Daniel P. Schrag
Peter John Huybers
P. Gregg Greenough
Climate Adaptation and Climate-Drive Migration in South Asia: Building an International Research Network for Long-Term Impact
Climate change is affecting South Asia – home to two billion people – in devastating ways. Adverse impacts disproportionately fall on poor households, which account for the vast majority of those affected in the region, and manifest in a variety of intersecting ways, including loss of wages, deteriorating health, increasingly inadequate shelter, loss of protection mechanisms for women, girls, and the disabled, gravely impaired food security, and obliteration of savings. Extreme weather events in the short terms and drought, floods and rainfalls on longer time horizons will make it hard for millions to continue to live where they are, forcing many to adapt to their changing environs, or move. Such migration must be anticipated and planned for, in the absence of which millions of lives and livelihoods will be at stake.
Currently, the information required to measure, understand, and address these overlapping risks in South Asia is not easily available to policy makers or scientists. The Cluster will fill this gap by working with partners to build data repositories to generate new, and validate existing, knowledge about the implications of environmental changes on flooding, heat, drought, and agricultural production in communities most at risk in India, Pakistan, and Bangladesh. Building on long-standing collaborations in the region, the Cluster will use existing and novel data sources, ranging from remote sensing data to locally collected information, to create repositories of relevant data from environmental sensors, satellites, mobile devices, qualitative surveys, government databases and community-sourced variables with spatial and temporal granularity at the village level. Bringing together and analyzing these datasets will facilitate the identification of priorities and targets for intervention.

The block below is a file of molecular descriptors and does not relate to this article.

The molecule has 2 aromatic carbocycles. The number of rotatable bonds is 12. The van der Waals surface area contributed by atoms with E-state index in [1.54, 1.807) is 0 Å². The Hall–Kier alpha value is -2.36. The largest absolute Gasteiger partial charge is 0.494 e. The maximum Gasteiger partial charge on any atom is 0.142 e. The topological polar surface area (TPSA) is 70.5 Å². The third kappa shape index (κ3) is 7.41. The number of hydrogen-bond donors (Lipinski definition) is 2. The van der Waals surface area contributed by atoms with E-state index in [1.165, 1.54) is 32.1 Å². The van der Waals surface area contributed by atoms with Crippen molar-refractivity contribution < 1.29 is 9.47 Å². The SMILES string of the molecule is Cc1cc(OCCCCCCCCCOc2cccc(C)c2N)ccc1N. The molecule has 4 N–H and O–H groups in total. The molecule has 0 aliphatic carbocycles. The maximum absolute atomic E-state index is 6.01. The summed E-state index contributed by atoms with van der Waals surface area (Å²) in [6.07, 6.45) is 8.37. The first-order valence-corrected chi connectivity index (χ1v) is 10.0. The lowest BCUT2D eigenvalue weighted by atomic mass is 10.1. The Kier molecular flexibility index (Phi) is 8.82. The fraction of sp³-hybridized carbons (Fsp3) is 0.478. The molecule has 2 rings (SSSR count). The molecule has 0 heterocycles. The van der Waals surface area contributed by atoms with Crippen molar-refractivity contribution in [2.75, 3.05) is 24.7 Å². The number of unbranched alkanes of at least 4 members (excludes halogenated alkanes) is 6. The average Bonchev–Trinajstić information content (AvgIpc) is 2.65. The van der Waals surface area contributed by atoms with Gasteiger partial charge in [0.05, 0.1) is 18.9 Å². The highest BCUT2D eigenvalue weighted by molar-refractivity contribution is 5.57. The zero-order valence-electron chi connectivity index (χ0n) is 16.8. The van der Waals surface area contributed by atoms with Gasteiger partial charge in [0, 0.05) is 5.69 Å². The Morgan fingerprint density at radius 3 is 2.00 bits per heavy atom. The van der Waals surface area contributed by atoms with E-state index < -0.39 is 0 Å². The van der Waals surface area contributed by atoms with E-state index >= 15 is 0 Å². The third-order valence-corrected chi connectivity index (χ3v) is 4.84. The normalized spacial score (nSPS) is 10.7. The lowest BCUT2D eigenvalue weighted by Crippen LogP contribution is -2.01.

In this work, the Cluster is collaborating with in-region partners to ensure that local concerns inform a collaborative process of goal setting and developing a shared scientific vision. Partners include international agencies; nodal governmental agencies; leading policy research institutes; social entrepreneurs; BRAC, the world’s largest non-governmental organization; and the Self-Employed Women’s Association (SEWA), the world’s largest trade union of women workers in the informal sector. These partnerships ensure that adaptation planning is driven by the voices and concerns of the region’s vast labor force that primarily works in the informal economy as daily wage earners, farmhands, street vendors, constructions workers and more.
The Cluster will work closely with our partners to identify, co-create, test, and bring to scale climate adaptation strategies including technological, health, financial, policy and educational interventions that anticipating, mitigate or support migration when livelihoods and habitats are impacted by droughts, floods and sea-level rise. Such interventions may range from habitat modifications, to community-led surveillance for infectious diseases, to expanding insurance to include extreme weather events, to local, regional, and national plans for responding to climate change induced disruptions across timescales.
The Cluster’s research outputs will inform policymaking in the region and generate knowledge applicable in other geographic settings.
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